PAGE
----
Gideon Haigh

A grave new low for lowly ICC

John Howard has been knocked back - and knocked back without even an opportunity to address the rejectionists

Gideon Haigh
Gideon Haigh
John Howard, the Australian Prime Minister, at the MRF Pace Academy, March 8, 2006

John Howard: the main objection seems to be that … errr … people object to him  •  AFP

Say what you like about the members of the International Cricket Council, they are utterly consistent. No matter how far you lower your expectations, they always find a way to underperform.
The ICC presidency has existed for 13 years. It has rotated among regions based on the ten Test nations six times. Not once has the nomination caused a murmur: it has been accepted as the nominating nations' prerogative.
Australia and New Zealand, after a rigorous and orderly process, offered Australia's second longest-serving prime minister as the next holder of that office. John Howard was content to serve a waiting period of two years as vice-president, without a vote, without remuneration: quite a gesture of humility for one who has been a country's leader. Now he has been knocked back - and knocked back without even an opportunity to address the rejectionists.
Why? Nobody will say, because nobody so far has had the nerve to stand behind such a calculated insult, both to the individual, and to the country that elected him, for better and worse, four times. The best the ICC can do is a press release stating that his nomination "did not have sufficient support" - making it sound like a chiropractic problem rather than a political one.
There were all sorts of reasons to develop a distaste for Howard the prime minister. I've made a few of them myself. But were any of them relevant to his ability to hold the presidency of the ICC? It involves chairing the board of a sporting body, a job for which he was content to serve a two-year apprenticeship, not holding down the chair in quantum mechanics at MIT. Rather like Tom Brown's objections to Dr Fell, the main objection seems to be that … errr … people object to him.
What little we do know is that the first hint of opposition came a couple of months ago from Zimbabwe, which had their own bone to pick with Howard for his disapproval of their indefensible government. Like Alexander Pope's critics, however, Zimbabwe were "willing to wound, afraid to strike". This role was left to Cricket South Africa's chairman Mtutuzeli Nyoka, who appears to have set himself up as a kind of arbiter of racial okayness.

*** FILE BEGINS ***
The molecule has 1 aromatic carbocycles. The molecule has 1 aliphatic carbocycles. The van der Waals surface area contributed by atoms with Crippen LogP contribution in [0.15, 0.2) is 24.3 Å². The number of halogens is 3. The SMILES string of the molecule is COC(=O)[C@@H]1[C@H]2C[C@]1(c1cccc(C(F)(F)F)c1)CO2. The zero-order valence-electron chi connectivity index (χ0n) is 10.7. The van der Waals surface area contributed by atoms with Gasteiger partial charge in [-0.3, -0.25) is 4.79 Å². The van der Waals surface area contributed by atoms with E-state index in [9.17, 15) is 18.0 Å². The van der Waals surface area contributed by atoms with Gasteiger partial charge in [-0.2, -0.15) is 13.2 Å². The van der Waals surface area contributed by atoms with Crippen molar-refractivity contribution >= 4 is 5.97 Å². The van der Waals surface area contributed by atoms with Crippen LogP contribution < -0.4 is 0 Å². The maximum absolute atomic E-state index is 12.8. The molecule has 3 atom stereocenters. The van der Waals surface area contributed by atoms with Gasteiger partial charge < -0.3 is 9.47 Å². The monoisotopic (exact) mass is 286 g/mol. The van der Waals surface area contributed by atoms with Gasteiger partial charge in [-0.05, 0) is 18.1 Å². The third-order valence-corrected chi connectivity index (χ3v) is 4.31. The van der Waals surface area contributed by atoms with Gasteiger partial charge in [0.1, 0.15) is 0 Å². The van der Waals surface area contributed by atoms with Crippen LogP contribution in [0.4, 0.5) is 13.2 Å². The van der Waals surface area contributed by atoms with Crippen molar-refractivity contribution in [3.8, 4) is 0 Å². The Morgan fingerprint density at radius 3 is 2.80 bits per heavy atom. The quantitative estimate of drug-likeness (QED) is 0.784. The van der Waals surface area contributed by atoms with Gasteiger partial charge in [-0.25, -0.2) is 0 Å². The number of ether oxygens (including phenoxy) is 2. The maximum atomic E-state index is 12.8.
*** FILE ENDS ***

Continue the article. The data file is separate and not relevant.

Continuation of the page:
Howard, it's rumoured, was once disrespectful of Nelson Mandela, even if nobody seems to know when or how, and this also must have been a while ago, because Howard was also responsible in November 1999 for making Mandela an honorary companion in the Order of Australia. Perhaps Nyoka is sincere in his objections; perhaps not. He has so far exhibited no courage in his convictions, and from the organisation that inflicted Percy Sonn on cricket, objection to a former Australian prime minister is pretty hard to take seriously.
Ultimately, however, responsibility lies with the chaotic, fratricidal, law-unto-itself Board of Control for Cricket in India, for had it chosen to back Howard, the decision would have gone through on the nod. The BCCI likes to think of itself as cricket's leader - as, indeed, it is, by any economic measure. But where was it when actual leadership was required? Sunk in its own macchiavellian intrigues, busy trying to claw back a facilitation fee from World Sports Group, and poring over Lalit Modi's hotel and limousine expenses. Suggestions in the Indian media are that the rejection stems from internal upheavals at the BCCI, where ICC president Sharad Pawar, who supported Howard's nomination, is on the nose with his former colleagues for being too close to Modi. Who knows? And who, ultimately, cares?